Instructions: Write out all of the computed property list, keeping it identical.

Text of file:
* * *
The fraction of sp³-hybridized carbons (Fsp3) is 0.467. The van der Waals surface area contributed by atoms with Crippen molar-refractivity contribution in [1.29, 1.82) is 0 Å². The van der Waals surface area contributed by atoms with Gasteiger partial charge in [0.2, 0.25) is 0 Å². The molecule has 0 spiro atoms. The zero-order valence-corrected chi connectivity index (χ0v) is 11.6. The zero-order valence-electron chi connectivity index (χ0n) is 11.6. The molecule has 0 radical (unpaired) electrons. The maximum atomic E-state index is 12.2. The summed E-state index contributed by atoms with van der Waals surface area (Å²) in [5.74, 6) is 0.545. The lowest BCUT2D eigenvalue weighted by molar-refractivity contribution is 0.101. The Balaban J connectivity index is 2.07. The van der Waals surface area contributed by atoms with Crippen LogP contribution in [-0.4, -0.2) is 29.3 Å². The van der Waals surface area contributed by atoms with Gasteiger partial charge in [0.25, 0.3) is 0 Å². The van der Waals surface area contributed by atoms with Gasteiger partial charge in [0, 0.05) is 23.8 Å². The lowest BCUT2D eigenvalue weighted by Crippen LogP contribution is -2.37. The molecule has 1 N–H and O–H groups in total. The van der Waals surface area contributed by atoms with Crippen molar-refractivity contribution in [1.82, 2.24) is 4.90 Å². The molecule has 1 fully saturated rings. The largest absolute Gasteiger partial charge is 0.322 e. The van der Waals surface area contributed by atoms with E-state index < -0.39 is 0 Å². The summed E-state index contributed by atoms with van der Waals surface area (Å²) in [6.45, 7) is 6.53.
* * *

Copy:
The fraction of sp³-hybridized carbons (Fsp3) is 0.467. The van der Waals surface area contributed by atoms with Crippen molar-refractivity contribution in [1.29, 1.82) is 0 Å². The van der Waals surface area contributed by atoms with Gasteiger partial charge in [0.2, 0.25) is 0 Å². The molecule has 0 spiro atoms. The zero-order valence-corrected chi connectivity index (χ0v) is 11.6. The zero-order valence-electron chi connectivity index (χ0n) is 11.6. The molecule has 0 radical (unpaired) electrons. The maximum atomic E-state index is 12.2. The summed E-state index contributed by atoms with van der Waals surface area (Å²) in [5.74, 6) is 0.545. The lowest BCUT2D eigenvalue weighted by molar-refractivity contribution is 0.101. The Balaban J connectivity index is 2.07. The van der Waals surface area contributed by atoms with Crippen LogP contribution in [-0.4, -0.2) is 29.3 Å². The van der Waals surface area contributed by atoms with Gasteiger partial charge in [0.25, 0.3) is 0 Å². The van der Waals surface area contributed by atoms with Gasteiger partial charge in [0, 0.05) is 23.8 Å². The lowest BCUT2D eigenvalue weighted by Crippen LogP contribution is -2.37. The molecule has 1 N–H and O–H groups in total. The van der Waals surface area contributed by atoms with Crippen molar-refractivity contribution in [1.82, 2.24) is 4.90 Å². The molecule has 1 fully saturated rings. The largest absolute Gasteiger partial charge is 0.322 e. The van der Waals surface area contributed by atoms with E-state index < -0.39 is 0 Å². The summed E-state index contributed by atoms with van der Waals surface area (Å²) in [6.45, 7) is 6.53.